7.28.2012

what i'm reading: further thoughts on ralph ellison's invisible man

Before reading Invisible Man, I thought the book's title referred to the invisibility of black men in white society, but it turns out I was mistaken.

Ellison didn't call his masterpiece "Invisible Men". The titular Man refers to a man - an individual, a person, a human being with a unique identity. The man in question realizes he is invisible because he is always seen as a Black Man, always slotted into one of the ways black people are perceived in American society - not just by white people, but by black people, too, and all the time. Indeed, the people most despised by the narrator are not the ignorant Southern rednecks who thrive on humiliating their black neighbours, but the hypocritical, duplicitous black leaders who in public are "a credit to the race," but in private are greedy for power, ready to betray and vanquish any black brother one who stands in their way.

As the nameless narrator's world expands, he begins to realize that he has only a limited number of identities to choose from, and based on his appearance, demeanour and speech, he will be slotted into one of those types - and this is what he rebels against. He yearns to know not which slot he fits into, which uniform he can wear, but who he is underneath the uniform.

Invisible Man is a journey of a search for identity - not just identity as an African-American, but an identity that transcends such a description, the identity of self - of self-definition. In this sense, the book resonates universally.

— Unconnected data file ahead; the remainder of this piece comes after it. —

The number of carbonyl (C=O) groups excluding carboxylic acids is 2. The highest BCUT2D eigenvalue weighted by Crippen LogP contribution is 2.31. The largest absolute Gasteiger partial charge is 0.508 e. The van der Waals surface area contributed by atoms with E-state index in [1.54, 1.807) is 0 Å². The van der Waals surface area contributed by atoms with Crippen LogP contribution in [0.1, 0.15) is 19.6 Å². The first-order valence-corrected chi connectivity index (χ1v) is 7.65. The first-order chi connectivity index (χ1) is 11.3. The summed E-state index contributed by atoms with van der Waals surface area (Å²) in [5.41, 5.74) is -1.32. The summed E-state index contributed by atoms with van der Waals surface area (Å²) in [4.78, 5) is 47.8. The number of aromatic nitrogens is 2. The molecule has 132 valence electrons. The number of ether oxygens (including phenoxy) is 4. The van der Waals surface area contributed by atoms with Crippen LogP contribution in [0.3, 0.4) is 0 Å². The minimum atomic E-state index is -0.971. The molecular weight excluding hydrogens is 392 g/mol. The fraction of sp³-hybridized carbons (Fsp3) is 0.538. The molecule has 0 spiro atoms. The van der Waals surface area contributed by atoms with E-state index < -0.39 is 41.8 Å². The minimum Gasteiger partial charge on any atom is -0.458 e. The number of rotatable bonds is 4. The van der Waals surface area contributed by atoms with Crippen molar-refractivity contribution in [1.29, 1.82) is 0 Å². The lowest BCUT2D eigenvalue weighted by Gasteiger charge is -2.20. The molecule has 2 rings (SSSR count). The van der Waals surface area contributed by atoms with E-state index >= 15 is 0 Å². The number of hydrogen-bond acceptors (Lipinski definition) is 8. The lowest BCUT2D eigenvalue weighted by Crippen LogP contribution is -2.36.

Consider this. A man wants to eat some food - food he loves, food suffused with pleasant memories of his childhood. But that food is a brand, a mark. Only "country niggers" eat that food, not sophisticated Harlem men. When he says, essentially, "fuck it," throws off convention and judgement, and eats that food, he feels free and alive, because he's made his own choice. And because the food is delicious, and he enjoys it! A simple pleasure he would be denied by social conventions.

The man imagines the director of his former school - the two-faced man who has betrayed him - and what would happen if he ate this country Southern food.
I took a bite, finding it as sweet and hot as any I'd ever had, and was overcome with such a surge of homesickness that I turned away to keep my control. I walked along, munching the yam, just as suddenly overcome by an intense feeling of freedom -- simply because I was eating while walking along the street. It was exhilarating. I no longer had to worry about who saw me or about what was proper.

To hell with all that, and as sweet as the yam actually was, it became like nectar with the thought. If only someone who had known me at school or at home would come along and see me now. How shocked they'd be! I'd push them into a side street and smear their faces with the peel.